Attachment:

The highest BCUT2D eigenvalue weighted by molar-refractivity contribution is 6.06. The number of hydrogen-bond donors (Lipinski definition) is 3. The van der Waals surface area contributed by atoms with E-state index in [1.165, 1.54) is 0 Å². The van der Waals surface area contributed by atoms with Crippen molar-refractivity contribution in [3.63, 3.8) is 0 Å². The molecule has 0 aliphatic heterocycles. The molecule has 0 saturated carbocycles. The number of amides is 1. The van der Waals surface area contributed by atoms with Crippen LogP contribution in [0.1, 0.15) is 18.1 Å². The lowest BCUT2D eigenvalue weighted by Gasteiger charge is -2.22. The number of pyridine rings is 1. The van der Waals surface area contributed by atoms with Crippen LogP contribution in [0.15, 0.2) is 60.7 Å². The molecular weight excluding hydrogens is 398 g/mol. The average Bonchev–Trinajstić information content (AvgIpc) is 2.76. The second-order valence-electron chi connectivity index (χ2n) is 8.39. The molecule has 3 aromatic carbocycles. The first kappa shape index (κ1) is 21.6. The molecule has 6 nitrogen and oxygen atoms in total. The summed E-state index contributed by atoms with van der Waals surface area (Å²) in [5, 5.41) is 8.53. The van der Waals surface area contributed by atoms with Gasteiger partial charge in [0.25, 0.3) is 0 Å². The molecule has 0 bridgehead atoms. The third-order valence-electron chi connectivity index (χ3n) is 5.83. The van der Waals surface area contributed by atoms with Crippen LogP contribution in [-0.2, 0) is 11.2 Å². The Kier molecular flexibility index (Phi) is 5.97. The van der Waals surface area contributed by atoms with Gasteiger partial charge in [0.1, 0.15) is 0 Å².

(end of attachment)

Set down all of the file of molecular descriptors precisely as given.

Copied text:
The highest BCUT2D eigenvalue weighted by molar-refractivity contribution is 6.06. The number of hydrogen-bond donors (Lipinski definition) is 3. The van der Waals surface area contributed by atoms with E-state index in [1.165, 1.54) is 0 Å². The van der Waals surface area contributed by atoms with Crippen molar-refractivity contribution in [3.63, 3.8) is 0 Å². The molecule has 0 aliphatic heterocycles. The molecule has 0 saturated carbocycles. The number of amides is 1. The van der Waals surface area contributed by atoms with Crippen LogP contribution in [0.1, 0.15) is 18.1 Å². The lowest BCUT2D eigenvalue weighted by Gasteiger charge is -2.22. The number of pyridine rings is 1. The van der Waals surface area contributed by atoms with Crippen LogP contribution in [0.15, 0.2) is 60.7 Å². The molecular weight excluding hydrogens is 398 g/mol. The average Bonchev–Trinajstić information content (AvgIpc) is 2.76. The second-order valence-electron chi connectivity index (χ2n) is 8.39. The molecule has 3 aromatic carbocycles. The first kappa shape index (κ1) is 21.6. The molecule has 6 nitrogen and oxygen atoms in total. The summed E-state index contributed by atoms with van der Waals surface area (Å²) in [5, 5.41) is 8.53. The van der Waals surface area contributed by atoms with Gasteiger partial charge in [0.25, 0.3) is 0 Å². The molecule has 0 bridgehead atoms. The third-order valence-electron chi connectivity index (χ3n) is 5.83. The van der Waals surface area contributed by atoms with Crippen LogP contribution in [-0.2, 0) is 11.2 Å². The Kier molecular flexibility index (Phi) is 5.97. The van der Waals surface area contributed by atoms with Gasteiger partial charge in [0.1, 0.15) is 0 Å².